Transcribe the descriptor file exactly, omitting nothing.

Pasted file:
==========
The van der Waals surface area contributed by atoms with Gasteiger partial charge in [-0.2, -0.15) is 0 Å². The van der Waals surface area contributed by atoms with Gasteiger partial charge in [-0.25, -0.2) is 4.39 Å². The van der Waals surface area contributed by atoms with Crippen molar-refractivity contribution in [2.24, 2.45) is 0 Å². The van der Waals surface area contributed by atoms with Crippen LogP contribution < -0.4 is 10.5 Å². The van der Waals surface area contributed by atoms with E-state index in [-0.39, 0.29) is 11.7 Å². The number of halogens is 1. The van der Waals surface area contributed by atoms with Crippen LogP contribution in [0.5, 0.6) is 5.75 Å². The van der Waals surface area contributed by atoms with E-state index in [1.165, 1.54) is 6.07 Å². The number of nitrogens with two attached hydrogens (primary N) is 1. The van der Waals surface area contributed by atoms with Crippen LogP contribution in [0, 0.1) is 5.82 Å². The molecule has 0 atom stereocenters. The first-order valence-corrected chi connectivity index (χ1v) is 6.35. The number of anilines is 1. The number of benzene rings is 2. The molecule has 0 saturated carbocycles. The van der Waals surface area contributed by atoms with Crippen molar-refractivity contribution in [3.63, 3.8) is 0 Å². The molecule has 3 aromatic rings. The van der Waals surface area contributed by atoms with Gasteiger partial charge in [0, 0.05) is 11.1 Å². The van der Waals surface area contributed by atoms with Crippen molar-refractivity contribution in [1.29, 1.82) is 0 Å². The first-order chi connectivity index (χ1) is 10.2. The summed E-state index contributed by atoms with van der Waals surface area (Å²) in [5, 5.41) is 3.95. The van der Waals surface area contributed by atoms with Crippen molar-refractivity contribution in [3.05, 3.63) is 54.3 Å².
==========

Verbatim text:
The van der Waals surface area contributed by atoms with Gasteiger partial charge in [-0.2, -0.15) is 0 Å². The van der Waals surface area contributed by atoms with Gasteiger partial charge in [-0.25, -0.2) is 4.39 Å². The van der Waals surface area contributed by atoms with Crippen molar-refractivity contribution in [2.24, 2.45) is 0 Å². The van der Waals surface area contributed by atoms with Crippen LogP contribution < -0.4 is 10.5 Å². The van der Waals surface area contributed by atoms with E-state index in [-0.39, 0.29) is 11.7 Å². The number of halogens is 1. The van der Waals surface area contributed by atoms with Crippen LogP contribution in [0.5, 0.6) is 5.75 Å². The van der Waals surface area contributed by atoms with E-state index in [1.165, 1.54) is 6.07 Å². The number of nitrogens with two attached hydrogens (primary N) is 1. The van der Waals surface area contributed by atoms with Crippen LogP contribution in [0, 0.1) is 5.82 Å². The molecule has 0 atom stereocenters. The first-order valence-corrected chi connectivity index (χ1v) is 6.35. The number of anilines is 1. The number of benzene rings is 2. The molecule has 0 saturated carbocycles. The van der Waals surface area contributed by atoms with Crippen molar-refractivity contribution in [3.63, 3.8) is 0 Å². The molecule has 3 aromatic rings. The van der Waals surface area contributed by atoms with Gasteiger partial charge in [0, 0.05) is 11.1 Å². The van der Waals surface area contributed by atoms with Crippen molar-refractivity contribution in [1.29, 1.82) is 0 Å². The first-order chi connectivity index (χ1) is 10.2. The summed E-state index contributed by atoms with van der Waals surface area (Å²) in [5, 5.41) is 3.95. The van der Waals surface area contributed by atoms with Crippen molar-refractivity contribution in [3.05, 3.63) is 54.3 Å².